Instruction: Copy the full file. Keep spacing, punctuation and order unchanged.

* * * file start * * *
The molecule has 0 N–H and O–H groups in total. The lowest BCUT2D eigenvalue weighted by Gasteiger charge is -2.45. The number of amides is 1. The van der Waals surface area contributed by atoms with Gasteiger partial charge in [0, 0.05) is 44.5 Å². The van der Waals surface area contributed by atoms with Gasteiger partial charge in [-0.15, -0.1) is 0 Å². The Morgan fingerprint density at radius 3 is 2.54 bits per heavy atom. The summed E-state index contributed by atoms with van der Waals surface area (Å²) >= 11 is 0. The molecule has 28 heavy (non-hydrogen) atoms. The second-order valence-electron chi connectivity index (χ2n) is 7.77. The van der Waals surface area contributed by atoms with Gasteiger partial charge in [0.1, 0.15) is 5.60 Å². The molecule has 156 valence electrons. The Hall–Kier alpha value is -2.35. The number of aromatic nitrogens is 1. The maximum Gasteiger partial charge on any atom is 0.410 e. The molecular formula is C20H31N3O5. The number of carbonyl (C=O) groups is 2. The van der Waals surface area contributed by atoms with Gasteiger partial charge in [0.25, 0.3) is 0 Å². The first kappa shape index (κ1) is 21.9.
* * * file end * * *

The molecule has 0 N–H and O–H groups in total. The lowest BCUT2D eigenvalue weighted by Gasteiger charge is -2.45. The number of amides is 1. The van der Waals surface area contributed by atoms with Gasteiger partial charge in [0, 0.05) is 44.5 Å². The van der Waals surface area contributed by atoms with Gasteiger partial charge in [-0.15, -0.1) is 0 Å². The Morgan fingerprint density at radius 3 is 2.54 bits per heavy atom. The summed E-state index contributed by atoms with van der Waals surface area (Å²) >= 11 is 0. The molecule has 28 heavy (non-hydrogen) atoms. The second-order valence-electron chi connectivity index (χ2n) is 7.77. The van der Waals surface area contributed by atoms with Gasteiger partial charge in [0.1, 0.15) is 5.60 Å². The molecule has 156 valence electrons. The Hall–Kier alpha value is -2.35. The number of aromatic nitrogens is 1. The maximum Gasteiger partial charge on any atom is 0.410 e. The molecular formula is C20H31N3O5. The number of carbonyl (C=O) groups is 2. The van der Waals surface area contributed by atoms with Gasteiger partial charge in [0.25, 0.3) is 0 Å². The first kappa shape index (κ1) is 21.9.